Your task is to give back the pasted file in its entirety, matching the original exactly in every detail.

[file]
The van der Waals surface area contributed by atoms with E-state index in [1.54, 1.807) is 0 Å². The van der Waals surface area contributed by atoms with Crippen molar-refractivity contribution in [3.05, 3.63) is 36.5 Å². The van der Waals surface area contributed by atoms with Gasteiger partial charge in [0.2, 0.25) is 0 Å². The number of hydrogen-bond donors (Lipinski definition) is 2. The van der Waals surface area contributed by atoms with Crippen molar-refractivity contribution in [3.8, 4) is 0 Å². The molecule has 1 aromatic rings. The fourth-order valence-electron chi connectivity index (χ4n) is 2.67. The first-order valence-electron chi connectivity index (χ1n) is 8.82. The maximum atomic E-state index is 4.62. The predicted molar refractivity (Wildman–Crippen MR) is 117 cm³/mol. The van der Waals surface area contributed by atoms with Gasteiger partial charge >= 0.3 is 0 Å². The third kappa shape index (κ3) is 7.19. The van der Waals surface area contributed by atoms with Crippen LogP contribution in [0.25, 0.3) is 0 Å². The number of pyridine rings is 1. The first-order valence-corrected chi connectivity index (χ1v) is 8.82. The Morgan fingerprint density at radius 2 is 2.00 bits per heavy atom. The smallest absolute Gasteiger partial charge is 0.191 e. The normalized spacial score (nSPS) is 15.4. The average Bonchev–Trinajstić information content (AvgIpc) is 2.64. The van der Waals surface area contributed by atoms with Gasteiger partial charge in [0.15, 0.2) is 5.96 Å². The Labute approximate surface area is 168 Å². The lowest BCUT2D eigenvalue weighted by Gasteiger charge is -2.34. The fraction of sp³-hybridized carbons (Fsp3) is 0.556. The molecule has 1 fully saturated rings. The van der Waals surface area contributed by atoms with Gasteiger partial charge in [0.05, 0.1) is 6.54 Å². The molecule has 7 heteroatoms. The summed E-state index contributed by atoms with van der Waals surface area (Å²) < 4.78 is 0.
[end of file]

The van der Waals surface area contributed by atoms with E-state index in [1.54, 1.807) is 0 Å². The van der Waals surface area contributed by atoms with Crippen molar-refractivity contribution in [3.05, 3.63) is 36.5 Å². The van der Waals surface area contributed by atoms with Gasteiger partial charge in [0.2, 0.25) is 0 Å². The number of hydrogen-bond donors (Lipinski definition) is 2. The van der Waals surface area contributed by atoms with Crippen molar-refractivity contribution in [3.8, 4) is 0 Å². The molecule has 1 aromatic rings. The fourth-order valence-electron chi connectivity index (χ4n) is 2.67. The first-order valence-electron chi connectivity index (χ1n) is 8.82. The maximum atomic E-state index is 4.62. The predicted molar refractivity (Wildman–Crippen MR) is 117 cm³/mol. The van der Waals surface area contributed by atoms with Gasteiger partial charge >= 0.3 is 0 Å². The third kappa shape index (κ3) is 7.19. The van der Waals surface area contributed by atoms with Crippen LogP contribution in [0.25, 0.3) is 0 Å². The number of pyridine rings is 1. The first-order valence-corrected chi connectivity index (χ1v) is 8.82. The Morgan fingerprint density at radius 2 is 2.00 bits per heavy atom. The smallest absolute Gasteiger partial charge is 0.191 e. The normalized spacial score (nSPS) is 15.4. The average Bonchev–Trinajstić information content (AvgIpc) is 2.64. The van der Waals surface area contributed by atoms with Gasteiger partial charge in [0.15, 0.2) is 5.96 Å². The Labute approximate surface area is 168 Å². The lowest BCUT2D eigenvalue weighted by Gasteiger charge is -2.34. The fraction of sp³-hybridized carbons (Fsp3) is 0.556. The molecule has 1 fully saturated rings. The van der Waals surface area contributed by atoms with Gasteiger partial charge in [0.05, 0.1) is 6.54 Å². The molecule has 7 heteroatoms. The summed E-state index contributed by atoms with van der Waals surface area (Å²) < 4.78 is 0.